JCPenney’s new Manhattan store – the 107-year-old retailer’s first on the island – received an in-your-face welcome from The New York Times’ “Critical Shopper” column, which wondered, “Why would this perennially square department store bother to reanimate itself in Manhattan – in the sleekest, scariest fashion city in America – during a hair-raising economic downturn?” Chairman Myron Ullman counters such skeptics thus: “With our assortment of great brands, we will offer Manhattan shoppers the style they want at affordable prices.”
JCPenney also counts the store’s locale in the Herald Square shopping district as a plus, along with the fact that it can be accessed from several mall entrances, a subway station and a PATH train station. “It’s in a high-profile, high-traffic site,” says John Wise, the company’s vp/director, store planning and design.
On the other hand, the store site also offered some significant architectural and design challenges, including a lack of street-level selling space and two levels of underground sales floors saddled with low ceilings. Those realities meant designers faced the two-fold task of creating a store that can “accommodate the fast pace of the city while simultaneously overcoming some rather serious constraints stemming from the space’s architecture,” says Scott Jeffrey, chief creative officer at Interbrand Design Forum (IDF, Dayton, Ohio), which worked with the JCPenney team on the project.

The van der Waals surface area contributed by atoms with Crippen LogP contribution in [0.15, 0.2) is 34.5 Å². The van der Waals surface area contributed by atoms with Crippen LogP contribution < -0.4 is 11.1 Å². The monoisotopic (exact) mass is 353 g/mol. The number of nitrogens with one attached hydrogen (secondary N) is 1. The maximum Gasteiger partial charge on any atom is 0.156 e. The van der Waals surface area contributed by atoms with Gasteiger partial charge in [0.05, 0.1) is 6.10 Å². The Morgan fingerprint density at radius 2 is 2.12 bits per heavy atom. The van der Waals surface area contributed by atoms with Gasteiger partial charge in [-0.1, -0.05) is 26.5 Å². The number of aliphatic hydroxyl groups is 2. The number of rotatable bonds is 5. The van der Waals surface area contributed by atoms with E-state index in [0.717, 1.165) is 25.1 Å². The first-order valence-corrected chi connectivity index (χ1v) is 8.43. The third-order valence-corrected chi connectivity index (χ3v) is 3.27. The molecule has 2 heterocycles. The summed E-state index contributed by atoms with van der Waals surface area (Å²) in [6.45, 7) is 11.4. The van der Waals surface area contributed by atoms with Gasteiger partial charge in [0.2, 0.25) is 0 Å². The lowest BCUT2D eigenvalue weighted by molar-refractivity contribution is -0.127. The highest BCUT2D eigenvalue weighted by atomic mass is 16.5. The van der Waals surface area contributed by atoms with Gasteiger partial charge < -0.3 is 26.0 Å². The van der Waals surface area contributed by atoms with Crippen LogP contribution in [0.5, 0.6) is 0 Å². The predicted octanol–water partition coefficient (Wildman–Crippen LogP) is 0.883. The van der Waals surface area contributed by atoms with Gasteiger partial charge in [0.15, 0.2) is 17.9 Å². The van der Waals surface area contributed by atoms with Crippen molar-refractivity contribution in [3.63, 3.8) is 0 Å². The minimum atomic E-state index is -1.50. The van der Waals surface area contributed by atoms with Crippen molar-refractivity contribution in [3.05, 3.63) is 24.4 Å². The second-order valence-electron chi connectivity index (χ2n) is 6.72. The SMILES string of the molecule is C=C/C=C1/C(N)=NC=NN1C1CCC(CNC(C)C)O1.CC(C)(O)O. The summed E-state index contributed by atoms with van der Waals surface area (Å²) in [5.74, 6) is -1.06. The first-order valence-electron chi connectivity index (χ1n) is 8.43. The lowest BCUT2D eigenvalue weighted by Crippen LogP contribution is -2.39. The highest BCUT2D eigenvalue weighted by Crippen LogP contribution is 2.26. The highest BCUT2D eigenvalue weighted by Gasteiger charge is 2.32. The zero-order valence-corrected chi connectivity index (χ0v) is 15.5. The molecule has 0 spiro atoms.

To draw attention to the store’s below-ground entrances, portals leading into the space from the subway and PATH stations are painted and tiled in the company’s signature red. In addition, the mall atrium housing the escalators and elevators that take shoppers down to the store contains glass showcase windows displaying JCPenney’s goods, as well as additional promotional signage.
The store itself consists of 153,000 square feet of space on two underground floors. The ceiling height on both levels is 8 feet, rather than the 12 feet typically found in new-build Penneys. To help create a roomier feel, designers installed light-reflecting floating panels to provide the illusion of added height and depth.
The lower ceilings also meant the retailer’s standard fixture package wouldn’t work in much of the store. As a result, “more than 1000 merchandise fixtures were created or modified for the store, not only to accommodate the lower ceiling height, but also to hold more merchandise,” says Wise.
Has its move into Manhattan paid off for JCPenney? Though tight-lipped about specifics, so far, so good, the retailer says. “The store’s grand opening was a huge success, and it continues to experience heavy customer traffic,” says Wise. Even the Times’ “Critical Shopper” offered this grudging praise for the store’s reception by shoppers: “It’s crammed to the gills with a widely diverse clientele, the majority of whom seem very pleased.”
JCPenney, Plano, Texas -- John Wise, vp/director, store planning and design
Interbrand Design Forum, Dayton, Ohio -- Lee Carpenter, chairman/ceo; Scott Jeffrey, chief creative officer; Garrett Thompson, senior environmental designer; Amanda Kohnen, creative director; Brady Harding, vp, project architect
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